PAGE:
The sound quality here is among the very best I’ve heard. I’ve heard a lot of music played back on this system, and this croony-jazzy album invokes effortless imagery in my two-channel stereo system. Fully immersive, fully tactile, fully hair-on-the-back-of-your-arm-raising. That is, downright eerie. This is why “great source material” is so important, and why the vast majority of audio systems just never sound more than “meh” — it’s garbage in, garbage out. This album isn’t Windex for your system, this is an open friggin’ window. Reference quality all the way. And take a look at the credits on the album — Al Schmitt did the high-resolution recording & mixing at Capital Records in LA and Bernie Grundman did the mastering. This is pedigreed stuff — and it sounds like it. And yes, she was using Sinatra’s microphone — how cool is that???
- Executive Producer: A.T. Music LLC
- Producer: Kenny Werner
- Recording Engineer: Al Schmitt, Capitol Records Studio
- Mixing Engineer: Al Schmitt, Capitol Records Studio
- Mastered by: Bernie Grundman, Bernie Grundman Mastering
- Asst. Engineers: Steve Genewick, Akihiro Nishimura
- Arrangements: Kenny Werner, Steve Rawlins, Bill Cunliffe, Mike Lang and Lyn Stanley
- Musician Tracks: Capitol Records Studio (Hollywood, CA) and Avatar Recording Studio (New York, NY)
- Session Conductor: Steve Rawlins
- Vocal Tracks: Capitol Records Studio (U47-used by Frank Sinatra and Nat King Cole); LAfx Studios (U47)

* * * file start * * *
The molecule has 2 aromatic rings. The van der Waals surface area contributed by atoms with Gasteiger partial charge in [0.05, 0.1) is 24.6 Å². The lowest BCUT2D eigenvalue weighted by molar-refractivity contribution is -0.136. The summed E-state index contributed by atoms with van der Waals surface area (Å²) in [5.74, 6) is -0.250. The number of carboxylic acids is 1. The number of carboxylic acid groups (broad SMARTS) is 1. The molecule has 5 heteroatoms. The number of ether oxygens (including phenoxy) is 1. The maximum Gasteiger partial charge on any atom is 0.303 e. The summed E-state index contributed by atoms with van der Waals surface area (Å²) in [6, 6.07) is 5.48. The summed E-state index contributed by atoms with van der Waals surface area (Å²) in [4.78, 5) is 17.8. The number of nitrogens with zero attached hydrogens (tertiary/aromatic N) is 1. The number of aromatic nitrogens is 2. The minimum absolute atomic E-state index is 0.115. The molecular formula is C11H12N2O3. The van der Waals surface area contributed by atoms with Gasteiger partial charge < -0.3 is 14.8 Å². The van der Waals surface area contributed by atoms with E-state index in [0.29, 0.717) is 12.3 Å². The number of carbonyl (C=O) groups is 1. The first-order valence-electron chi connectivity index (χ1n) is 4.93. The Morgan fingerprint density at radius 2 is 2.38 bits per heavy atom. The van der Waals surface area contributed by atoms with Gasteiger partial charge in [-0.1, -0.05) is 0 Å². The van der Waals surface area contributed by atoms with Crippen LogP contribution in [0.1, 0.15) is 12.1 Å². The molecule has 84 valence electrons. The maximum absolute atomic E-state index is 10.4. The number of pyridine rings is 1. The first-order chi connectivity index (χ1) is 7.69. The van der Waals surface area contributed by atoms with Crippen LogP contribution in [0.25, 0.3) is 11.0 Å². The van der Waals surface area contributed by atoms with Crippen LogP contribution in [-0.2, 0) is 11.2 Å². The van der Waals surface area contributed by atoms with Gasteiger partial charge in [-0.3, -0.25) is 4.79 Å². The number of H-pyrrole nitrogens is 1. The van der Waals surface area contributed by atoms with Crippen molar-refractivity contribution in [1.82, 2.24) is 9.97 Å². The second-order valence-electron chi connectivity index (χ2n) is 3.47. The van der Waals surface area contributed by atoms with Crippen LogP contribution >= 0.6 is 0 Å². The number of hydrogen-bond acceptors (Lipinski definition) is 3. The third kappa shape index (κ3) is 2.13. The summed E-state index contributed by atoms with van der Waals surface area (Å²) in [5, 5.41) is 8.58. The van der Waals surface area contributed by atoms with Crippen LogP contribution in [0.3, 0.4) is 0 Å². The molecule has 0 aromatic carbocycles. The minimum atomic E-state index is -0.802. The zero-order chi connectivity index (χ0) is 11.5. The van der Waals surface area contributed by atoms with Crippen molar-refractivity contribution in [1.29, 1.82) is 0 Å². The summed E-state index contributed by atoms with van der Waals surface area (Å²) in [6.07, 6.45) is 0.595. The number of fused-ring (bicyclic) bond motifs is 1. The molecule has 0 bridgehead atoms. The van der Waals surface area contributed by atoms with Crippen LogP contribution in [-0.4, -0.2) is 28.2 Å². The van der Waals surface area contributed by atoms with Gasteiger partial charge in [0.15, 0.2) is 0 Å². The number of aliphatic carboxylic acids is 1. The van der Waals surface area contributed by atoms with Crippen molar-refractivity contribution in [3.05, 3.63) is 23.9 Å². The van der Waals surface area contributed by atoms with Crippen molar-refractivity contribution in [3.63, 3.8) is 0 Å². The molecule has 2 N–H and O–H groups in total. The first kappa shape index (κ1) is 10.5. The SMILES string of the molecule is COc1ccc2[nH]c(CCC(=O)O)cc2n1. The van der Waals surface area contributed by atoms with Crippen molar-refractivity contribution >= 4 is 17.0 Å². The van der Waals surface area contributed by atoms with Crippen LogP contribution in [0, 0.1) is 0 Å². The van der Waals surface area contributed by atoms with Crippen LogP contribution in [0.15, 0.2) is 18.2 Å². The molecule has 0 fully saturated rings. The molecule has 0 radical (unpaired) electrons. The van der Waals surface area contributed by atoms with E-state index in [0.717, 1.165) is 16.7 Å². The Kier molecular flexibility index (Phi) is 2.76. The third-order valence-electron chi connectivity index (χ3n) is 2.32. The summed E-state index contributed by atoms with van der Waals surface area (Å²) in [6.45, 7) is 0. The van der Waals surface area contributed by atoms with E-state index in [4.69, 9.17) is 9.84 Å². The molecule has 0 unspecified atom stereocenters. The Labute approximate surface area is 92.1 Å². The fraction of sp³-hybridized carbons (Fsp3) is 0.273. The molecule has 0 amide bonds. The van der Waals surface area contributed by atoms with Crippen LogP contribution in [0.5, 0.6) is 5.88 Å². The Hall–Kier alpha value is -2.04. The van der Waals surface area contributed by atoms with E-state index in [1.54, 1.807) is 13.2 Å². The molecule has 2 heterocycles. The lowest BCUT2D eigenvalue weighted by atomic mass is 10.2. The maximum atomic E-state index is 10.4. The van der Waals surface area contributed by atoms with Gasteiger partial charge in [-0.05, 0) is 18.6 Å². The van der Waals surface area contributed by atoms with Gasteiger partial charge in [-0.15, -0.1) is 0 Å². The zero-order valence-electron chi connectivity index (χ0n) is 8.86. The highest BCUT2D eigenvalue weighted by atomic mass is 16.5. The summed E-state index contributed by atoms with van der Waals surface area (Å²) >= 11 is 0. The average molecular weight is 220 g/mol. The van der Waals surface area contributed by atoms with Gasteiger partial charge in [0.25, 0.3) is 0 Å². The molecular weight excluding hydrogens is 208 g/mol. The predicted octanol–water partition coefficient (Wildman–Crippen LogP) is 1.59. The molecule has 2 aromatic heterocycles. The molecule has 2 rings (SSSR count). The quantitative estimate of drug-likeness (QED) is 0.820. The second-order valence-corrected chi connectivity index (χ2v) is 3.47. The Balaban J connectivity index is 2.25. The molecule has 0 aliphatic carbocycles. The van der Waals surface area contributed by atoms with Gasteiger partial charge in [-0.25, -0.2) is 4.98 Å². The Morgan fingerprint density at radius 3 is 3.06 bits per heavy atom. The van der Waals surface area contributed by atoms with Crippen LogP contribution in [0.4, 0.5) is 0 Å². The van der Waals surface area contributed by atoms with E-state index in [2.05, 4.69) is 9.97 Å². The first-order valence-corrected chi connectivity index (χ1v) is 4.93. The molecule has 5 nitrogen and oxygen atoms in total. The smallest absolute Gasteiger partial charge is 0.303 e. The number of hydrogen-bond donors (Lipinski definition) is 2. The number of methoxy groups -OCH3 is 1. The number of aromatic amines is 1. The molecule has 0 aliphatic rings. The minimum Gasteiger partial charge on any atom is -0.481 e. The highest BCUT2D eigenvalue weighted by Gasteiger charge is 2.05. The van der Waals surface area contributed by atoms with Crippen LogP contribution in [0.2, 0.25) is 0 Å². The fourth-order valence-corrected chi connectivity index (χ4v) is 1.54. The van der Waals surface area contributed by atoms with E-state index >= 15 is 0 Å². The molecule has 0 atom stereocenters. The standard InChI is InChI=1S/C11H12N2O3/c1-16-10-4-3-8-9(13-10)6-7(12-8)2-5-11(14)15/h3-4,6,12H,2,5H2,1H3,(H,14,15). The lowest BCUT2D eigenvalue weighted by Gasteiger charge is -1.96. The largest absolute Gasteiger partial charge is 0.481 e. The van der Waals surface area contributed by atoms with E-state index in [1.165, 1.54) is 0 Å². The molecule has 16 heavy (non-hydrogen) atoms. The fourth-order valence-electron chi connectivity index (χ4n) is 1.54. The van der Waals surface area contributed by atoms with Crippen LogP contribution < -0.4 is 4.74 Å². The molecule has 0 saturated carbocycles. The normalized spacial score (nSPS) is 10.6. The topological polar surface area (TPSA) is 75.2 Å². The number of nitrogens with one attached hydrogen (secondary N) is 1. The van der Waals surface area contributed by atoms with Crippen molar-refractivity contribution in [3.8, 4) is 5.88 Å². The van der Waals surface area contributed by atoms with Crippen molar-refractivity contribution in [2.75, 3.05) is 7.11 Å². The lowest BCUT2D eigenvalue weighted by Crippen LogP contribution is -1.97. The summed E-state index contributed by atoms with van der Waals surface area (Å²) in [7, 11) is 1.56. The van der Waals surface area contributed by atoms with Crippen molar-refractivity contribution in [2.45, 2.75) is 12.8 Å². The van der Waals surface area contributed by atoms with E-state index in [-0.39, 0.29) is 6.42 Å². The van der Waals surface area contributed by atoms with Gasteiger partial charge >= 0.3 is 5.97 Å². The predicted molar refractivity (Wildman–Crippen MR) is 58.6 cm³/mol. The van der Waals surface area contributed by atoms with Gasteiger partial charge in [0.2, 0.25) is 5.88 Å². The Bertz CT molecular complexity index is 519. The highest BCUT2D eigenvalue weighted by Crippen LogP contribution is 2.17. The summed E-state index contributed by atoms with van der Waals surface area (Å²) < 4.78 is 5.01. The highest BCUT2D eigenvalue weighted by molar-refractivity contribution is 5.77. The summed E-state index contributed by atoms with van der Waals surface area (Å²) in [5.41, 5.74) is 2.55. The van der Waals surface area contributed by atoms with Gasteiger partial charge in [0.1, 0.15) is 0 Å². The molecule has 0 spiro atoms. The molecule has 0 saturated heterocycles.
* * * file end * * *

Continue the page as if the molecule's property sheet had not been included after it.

- Producer: Kenny Werner
- *Original recordings in ProTools 192/32bit at Avatar
- **Hybrid recording – rhythm section tracking in analog tape; percussion, guitar, Hammond B-3 Organ in ProTools 192/32bit
- Analog Tape (14-2” reels): RMG International
- Vinyl pressing plant: RTI
- Neumann U 47 mic
More details, including availability and ordering, can be found on the website here: http://lynstanley.com/music/potions/.
I’m not sure it’s fair to take my sliding scale and break it quite so thoroughly, but that’s what Stanley’s third album Interludes does. It’s just better. Said another way, the sound quality on this album is outstanding. And by outstanding, I mean that — our scale goes to 10, with 10 being the best. Like Potions. But this album clearly sounds better than Potions.
Just as clearly, what we had to do was recalibrate in order to accommodate the need to “go to 11” — feel free to call it our “Spinal Tap Award”, because I do. I even had to make up a special logo just to highlight how awesome-sounding this album is. Assuming your source-system is up to the task, this album may well become the most transparent-to-source in your library.
As for the music, I’m not sure what happened in this album, but the distance between Potions and Interludes is something approaching an entire career. Look, yes, you have to like the “jazzy standards” approach to revisiting the classics, but assuming you can get there, this particular destination is worth a long visit. In Potions, I might have mentioned that many of the songs just had a little smile tucked into the presentation — that’s not here in Interludes. Nope. Nuh uh. The songs on this album feels like they’re being sung for their original author — with all the pathos that author intended. This sounds like the album of a woman that has lived an entire life, its joys and its sorrows, and finds herself unbowed and unbroken, if not exactly unmoved, by it all. Whew. I’m getting all sweaty over here.
While both albums sonically get the highest marks, these analog mixed and mastered recordings (a purist, Lyn will not make tapes from digitally mastered recordings) are different in their sound. To my ear, Interludes was a just cut above so I asked Lyn about it. She said it was based on a proprietary technique she identified and requested her engineering team to follow through for her. Apparently, they thought it was a good idea too — which is a good thing, because it works!